If you are a business owner, you have to ensure that your workplace is safe for every employee so that they can complete their jobs as required. No matter how many guards you put in place, however, there are bound to be accidents at some point in time. If your employee faces an injury or even a medical illness from a condition at your place of business, they have the right to sue you and your company. Workers compensation can help you to avoid this potential court case and can cover the medical expenses for any conditions that are caused by one of your staff member’s tasks.
Defining Workers’ Comp
Before you can sign up for worker’s comp insurance at your business, you need to better understand exactly what it is and how it works. As mentioned, it is a type of insurance that will cover work-related medical expenses that any employee or customer at your company may encounter. It will also cover the loss of wages that may occur, but your staff, in most cases, does not have the right to sue after filing a claim. L&I laws are state-specific, so L&I Washington laws will be different from those of other states. They are also specific to the types of injuries that this insurance plan will cover and define certain limits as to the coverage that you need to have in place.
Does my Company Need Workers’ Compensation Insurance?
Depending on what state you live in, you will/will not need to provide workers comp insurance. Washington does require any company with employees to have a workers’ compensation policy in place. It does depend on the specific type of business that you run, the size of the team that you have, and the specific type of work that your employees have to do. If you have seasonal or temporary workers, you may not need one of these insurance policies for them. Sometimes, if you run a family business with only members of your immediate family as employees, you do not need the insurance either.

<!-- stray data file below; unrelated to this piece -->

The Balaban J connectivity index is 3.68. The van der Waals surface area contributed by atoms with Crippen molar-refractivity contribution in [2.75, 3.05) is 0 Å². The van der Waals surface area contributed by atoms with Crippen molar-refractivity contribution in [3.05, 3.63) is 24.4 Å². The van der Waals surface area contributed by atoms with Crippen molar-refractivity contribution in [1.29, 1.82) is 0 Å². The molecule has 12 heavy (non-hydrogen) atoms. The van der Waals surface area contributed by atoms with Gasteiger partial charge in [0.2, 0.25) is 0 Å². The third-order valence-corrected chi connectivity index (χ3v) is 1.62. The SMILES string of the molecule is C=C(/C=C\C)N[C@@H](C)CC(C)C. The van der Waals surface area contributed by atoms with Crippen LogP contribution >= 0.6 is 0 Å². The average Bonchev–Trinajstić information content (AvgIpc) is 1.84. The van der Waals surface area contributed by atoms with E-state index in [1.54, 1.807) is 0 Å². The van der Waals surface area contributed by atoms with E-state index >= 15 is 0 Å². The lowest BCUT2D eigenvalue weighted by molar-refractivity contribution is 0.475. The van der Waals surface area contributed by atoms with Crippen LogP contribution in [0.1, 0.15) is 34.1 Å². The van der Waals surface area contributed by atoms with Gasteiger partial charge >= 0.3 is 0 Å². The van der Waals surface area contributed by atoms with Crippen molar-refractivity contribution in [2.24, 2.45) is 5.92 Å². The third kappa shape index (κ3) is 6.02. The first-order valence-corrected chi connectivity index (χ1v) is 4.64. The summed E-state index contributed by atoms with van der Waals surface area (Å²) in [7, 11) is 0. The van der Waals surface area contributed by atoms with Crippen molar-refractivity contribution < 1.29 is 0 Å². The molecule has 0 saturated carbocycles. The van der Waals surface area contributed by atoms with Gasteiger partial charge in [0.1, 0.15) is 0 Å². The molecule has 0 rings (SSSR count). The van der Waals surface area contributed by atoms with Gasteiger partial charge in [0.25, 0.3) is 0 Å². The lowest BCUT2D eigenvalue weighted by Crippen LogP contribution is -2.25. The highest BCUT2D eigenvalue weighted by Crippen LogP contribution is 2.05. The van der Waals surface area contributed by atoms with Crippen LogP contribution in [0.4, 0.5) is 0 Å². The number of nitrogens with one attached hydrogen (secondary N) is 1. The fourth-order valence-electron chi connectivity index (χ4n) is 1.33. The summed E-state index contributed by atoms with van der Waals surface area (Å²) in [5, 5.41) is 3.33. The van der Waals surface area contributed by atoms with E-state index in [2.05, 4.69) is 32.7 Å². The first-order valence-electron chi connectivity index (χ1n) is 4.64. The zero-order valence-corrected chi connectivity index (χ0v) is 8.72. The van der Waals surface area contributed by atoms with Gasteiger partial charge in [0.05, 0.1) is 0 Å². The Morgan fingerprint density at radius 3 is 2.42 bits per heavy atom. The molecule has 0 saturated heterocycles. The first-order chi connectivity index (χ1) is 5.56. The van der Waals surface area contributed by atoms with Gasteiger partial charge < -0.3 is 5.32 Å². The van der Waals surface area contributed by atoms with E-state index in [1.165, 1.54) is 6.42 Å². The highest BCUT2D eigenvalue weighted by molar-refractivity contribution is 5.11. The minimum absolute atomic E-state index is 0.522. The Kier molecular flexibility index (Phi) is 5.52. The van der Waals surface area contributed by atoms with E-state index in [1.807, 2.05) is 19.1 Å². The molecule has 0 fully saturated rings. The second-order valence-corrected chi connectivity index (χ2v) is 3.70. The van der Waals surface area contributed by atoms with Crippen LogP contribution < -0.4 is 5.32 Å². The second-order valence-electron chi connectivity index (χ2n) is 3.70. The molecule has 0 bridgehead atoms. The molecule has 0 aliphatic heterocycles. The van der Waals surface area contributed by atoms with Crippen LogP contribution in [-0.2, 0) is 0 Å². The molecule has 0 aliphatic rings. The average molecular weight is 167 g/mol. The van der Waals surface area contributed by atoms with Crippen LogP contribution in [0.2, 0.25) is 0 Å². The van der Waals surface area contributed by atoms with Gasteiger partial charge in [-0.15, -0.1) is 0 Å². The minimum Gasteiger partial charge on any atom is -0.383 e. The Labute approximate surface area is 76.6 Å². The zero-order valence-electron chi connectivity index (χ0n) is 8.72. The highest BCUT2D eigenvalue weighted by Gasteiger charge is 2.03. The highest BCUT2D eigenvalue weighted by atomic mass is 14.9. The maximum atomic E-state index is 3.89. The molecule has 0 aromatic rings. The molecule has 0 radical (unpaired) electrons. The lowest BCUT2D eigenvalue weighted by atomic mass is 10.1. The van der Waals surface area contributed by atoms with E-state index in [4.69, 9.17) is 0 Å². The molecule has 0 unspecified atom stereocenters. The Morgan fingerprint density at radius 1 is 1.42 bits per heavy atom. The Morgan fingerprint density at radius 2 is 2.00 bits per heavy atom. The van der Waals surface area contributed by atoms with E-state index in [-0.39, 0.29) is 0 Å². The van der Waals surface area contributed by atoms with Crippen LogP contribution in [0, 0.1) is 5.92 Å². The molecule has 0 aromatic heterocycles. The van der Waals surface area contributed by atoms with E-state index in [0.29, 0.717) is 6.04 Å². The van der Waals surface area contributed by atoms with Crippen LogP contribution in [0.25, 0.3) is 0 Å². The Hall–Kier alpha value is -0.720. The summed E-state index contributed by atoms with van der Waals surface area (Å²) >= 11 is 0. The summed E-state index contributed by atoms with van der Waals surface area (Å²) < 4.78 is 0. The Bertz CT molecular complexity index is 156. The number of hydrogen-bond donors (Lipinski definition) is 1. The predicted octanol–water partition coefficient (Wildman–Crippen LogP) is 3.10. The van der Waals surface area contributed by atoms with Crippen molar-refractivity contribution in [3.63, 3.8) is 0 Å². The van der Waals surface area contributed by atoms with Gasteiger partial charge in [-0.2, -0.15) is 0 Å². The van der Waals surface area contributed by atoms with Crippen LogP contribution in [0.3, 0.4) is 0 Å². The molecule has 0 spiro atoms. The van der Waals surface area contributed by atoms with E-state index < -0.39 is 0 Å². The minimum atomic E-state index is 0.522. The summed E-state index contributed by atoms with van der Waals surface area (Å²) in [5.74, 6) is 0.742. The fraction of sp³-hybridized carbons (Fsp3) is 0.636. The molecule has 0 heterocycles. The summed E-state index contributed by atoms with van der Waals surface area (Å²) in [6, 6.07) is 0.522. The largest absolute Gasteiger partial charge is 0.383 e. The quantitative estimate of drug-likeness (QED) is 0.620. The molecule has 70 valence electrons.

How to Obtain a Workers’ Compensation Policy
You do need business insurance as well as a workers’ compensation policy. In Washington, you can sign up with a private insurance company or with the state for your workers’ compensation coverage. Sometimes, however, state funding is a last resort if you sign up for a private policy with a workers’ comp insurance company. Make sure that you work with a provider that you can trust and that is willing to listen to your concerns and give you the coverage that you need.
When you sign up for workers’ compensation policies, you will have to answer questions about the specific requirements for your company. Again, you will have to share information about the type of company that you have to determine the premium type you need and the number of employees who require insurance. Typically, when you have more employees who are engaged in more dangerous work-related activities, you can expect to pay higher premiums overall. If your business is located in a dangerous area, or if you have employees who are on a higher payroll, you will also pay a higher premium.
Pricing of Workers’ Compensation Policies
The cost of workers’ compensation insurance policies range, depending on the premiums that you need. If you cannot afford to pay a premium outright, especially if you are just starting your business, look for a pay-as-you-go solution instead. You can pay off your premium on a monthly basis or after every payroll check comes out so that it is automatically deducted from your business account in smaller chunks. This can make the whole process much more manageable so that you can take care of your employees and keep your business legal.
Workers’ compensation insurance policies are required in the state of Washington for most businesses, except for those that operate on a farm or are run by a family. These policies help to protect and pay for your employees in case of injury or illness that comes from their required tasks. Determine if it is better for you to sign up with a private insurer or the state, and answer all questions truthfully to receive the premium you need. Following these tips will ensure that you are prepared for any situation you may come across while running your business.